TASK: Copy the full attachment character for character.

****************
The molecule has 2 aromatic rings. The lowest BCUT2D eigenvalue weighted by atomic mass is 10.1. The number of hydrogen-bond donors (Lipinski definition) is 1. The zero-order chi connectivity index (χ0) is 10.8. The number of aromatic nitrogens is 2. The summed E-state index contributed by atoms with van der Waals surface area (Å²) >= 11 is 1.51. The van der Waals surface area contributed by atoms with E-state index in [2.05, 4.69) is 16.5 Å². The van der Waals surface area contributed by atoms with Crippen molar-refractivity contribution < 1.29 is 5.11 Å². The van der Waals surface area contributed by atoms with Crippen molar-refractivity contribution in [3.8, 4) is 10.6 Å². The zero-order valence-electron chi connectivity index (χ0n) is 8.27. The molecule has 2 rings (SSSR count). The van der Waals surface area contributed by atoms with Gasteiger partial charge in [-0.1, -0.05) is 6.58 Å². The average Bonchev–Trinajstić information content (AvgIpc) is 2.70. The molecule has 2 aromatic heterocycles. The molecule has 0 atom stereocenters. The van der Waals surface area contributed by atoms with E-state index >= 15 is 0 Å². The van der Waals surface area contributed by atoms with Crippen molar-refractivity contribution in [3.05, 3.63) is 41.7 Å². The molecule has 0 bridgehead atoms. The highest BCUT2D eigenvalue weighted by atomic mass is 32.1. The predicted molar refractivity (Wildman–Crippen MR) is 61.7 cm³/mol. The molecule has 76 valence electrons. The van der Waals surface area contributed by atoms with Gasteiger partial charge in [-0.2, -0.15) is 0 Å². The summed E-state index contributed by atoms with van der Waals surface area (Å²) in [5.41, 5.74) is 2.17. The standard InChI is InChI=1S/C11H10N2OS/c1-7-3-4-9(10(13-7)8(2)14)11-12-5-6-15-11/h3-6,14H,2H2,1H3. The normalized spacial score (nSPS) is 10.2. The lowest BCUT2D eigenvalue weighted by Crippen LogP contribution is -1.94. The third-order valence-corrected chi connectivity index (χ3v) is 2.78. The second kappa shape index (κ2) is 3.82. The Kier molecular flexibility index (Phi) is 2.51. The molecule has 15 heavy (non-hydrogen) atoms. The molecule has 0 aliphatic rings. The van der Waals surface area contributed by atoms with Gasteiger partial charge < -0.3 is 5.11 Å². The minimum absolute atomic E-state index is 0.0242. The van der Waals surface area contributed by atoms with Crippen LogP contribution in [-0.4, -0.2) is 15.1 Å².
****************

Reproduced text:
The molecule has 2 aromatic rings. The lowest BCUT2D eigenvalue weighted by atomic mass is 10.1. The number of hydrogen-bond donors (Lipinski definition) is 1. The zero-order chi connectivity index (χ0) is 10.8. The number of aromatic nitrogens is 2. The summed E-state index contributed by atoms with van der Waals surface area (Å²) >= 11 is 1.51. The van der Waals surface area contributed by atoms with E-state index in [2.05, 4.69) is 16.5 Å². The van der Waals surface area contributed by atoms with Crippen molar-refractivity contribution < 1.29 is 5.11 Å². The van der Waals surface area contributed by atoms with Crippen molar-refractivity contribution in [3.8, 4) is 10.6 Å². The zero-order valence-electron chi connectivity index (χ0n) is 8.27. The molecule has 2 rings (SSSR count). The van der Waals surface area contributed by atoms with Gasteiger partial charge in [-0.1, -0.05) is 6.58 Å². The average Bonchev–Trinajstić information content (AvgIpc) is 2.70. The molecule has 2 aromatic heterocycles. The molecule has 0 atom stereocenters. The van der Waals surface area contributed by atoms with E-state index >= 15 is 0 Å². The van der Waals surface area contributed by atoms with Crippen molar-refractivity contribution in [3.05, 3.63) is 41.7 Å². The molecule has 0 bridgehead atoms. The highest BCUT2D eigenvalue weighted by atomic mass is 32.1. The predicted molar refractivity (Wildman–Crippen MR) is 61.7 cm³/mol. The molecule has 76 valence electrons. The van der Waals surface area contributed by atoms with Gasteiger partial charge in [-0.2, -0.15) is 0 Å². The summed E-state index contributed by atoms with van der Waals surface area (Å²) in [5.41, 5.74) is 2.17. The standard InChI is InChI=1S/C11H10N2OS/c1-7-3-4-9(10(13-7)8(2)14)11-12-5-6-15-11/h3-6,14H,2H2,1H3. The normalized spacial score (nSPS) is 10.2. The lowest BCUT2D eigenvalue weighted by Crippen LogP contribution is -1.94. The third-order valence-corrected chi connectivity index (χ3v) is 2.78. The second kappa shape index (κ2) is 3.82. The Kier molecular flexibility index (Phi) is 2.51. The molecule has 15 heavy (non-hydrogen) atoms. The molecule has 0 aliphatic rings. The van der Waals surface area contributed by atoms with Gasteiger partial charge < -0.3 is 5.11 Å². The minimum absolute atomic E-state index is 0.0242. The van der Waals surface area contributed by atoms with Crippen LogP contribution in [-0.4, -0.2) is 15.1 Å².